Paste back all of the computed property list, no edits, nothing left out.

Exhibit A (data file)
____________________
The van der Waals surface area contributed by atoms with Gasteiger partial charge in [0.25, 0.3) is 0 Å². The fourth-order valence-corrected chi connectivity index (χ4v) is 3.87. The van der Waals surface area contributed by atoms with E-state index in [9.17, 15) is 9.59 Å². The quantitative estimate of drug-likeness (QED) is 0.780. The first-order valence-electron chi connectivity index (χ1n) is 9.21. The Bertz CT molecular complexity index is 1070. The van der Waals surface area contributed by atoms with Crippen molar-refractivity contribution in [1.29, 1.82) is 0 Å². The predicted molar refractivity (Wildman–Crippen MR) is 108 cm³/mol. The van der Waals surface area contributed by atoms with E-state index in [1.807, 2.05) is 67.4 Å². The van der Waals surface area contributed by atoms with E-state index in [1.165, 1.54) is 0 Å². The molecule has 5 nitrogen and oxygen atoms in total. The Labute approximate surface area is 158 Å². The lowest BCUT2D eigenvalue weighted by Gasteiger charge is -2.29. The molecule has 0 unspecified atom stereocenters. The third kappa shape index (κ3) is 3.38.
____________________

The van der Waals surface area contributed by atoms with Gasteiger partial charge in [0.25, 0.3) is 0 Å². The fourth-order valence-corrected chi connectivity index (χ4v) is 3.87. The van der Waals surface area contributed by atoms with E-state index in [9.17, 15) is 9.59 Å². The quantitative estimate of drug-likeness (QED) is 0.780. The first-order valence-electron chi connectivity index (χ1n) is 9.21. The Bertz CT molecular complexity index is 1070. The van der Waals surface area contributed by atoms with Crippen molar-refractivity contribution in [1.29, 1.82) is 0 Å². The predicted molar refractivity (Wildman–Crippen MR) is 108 cm³/mol. The van der Waals surface area contributed by atoms with E-state index in [1.807, 2.05) is 67.4 Å². The van der Waals surface area contributed by atoms with E-state index in [1.165, 1.54) is 0 Å². The molecule has 5 nitrogen and oxygen atoms in total. The Labute approximate surface area is 158 Å². The lowest BCUT2D eigenvalue weighted by Gasteiger charge is -2.29. The molecule has 0 unspecified atom stereocenters. The third kappa shape index (κ3) is 3.38.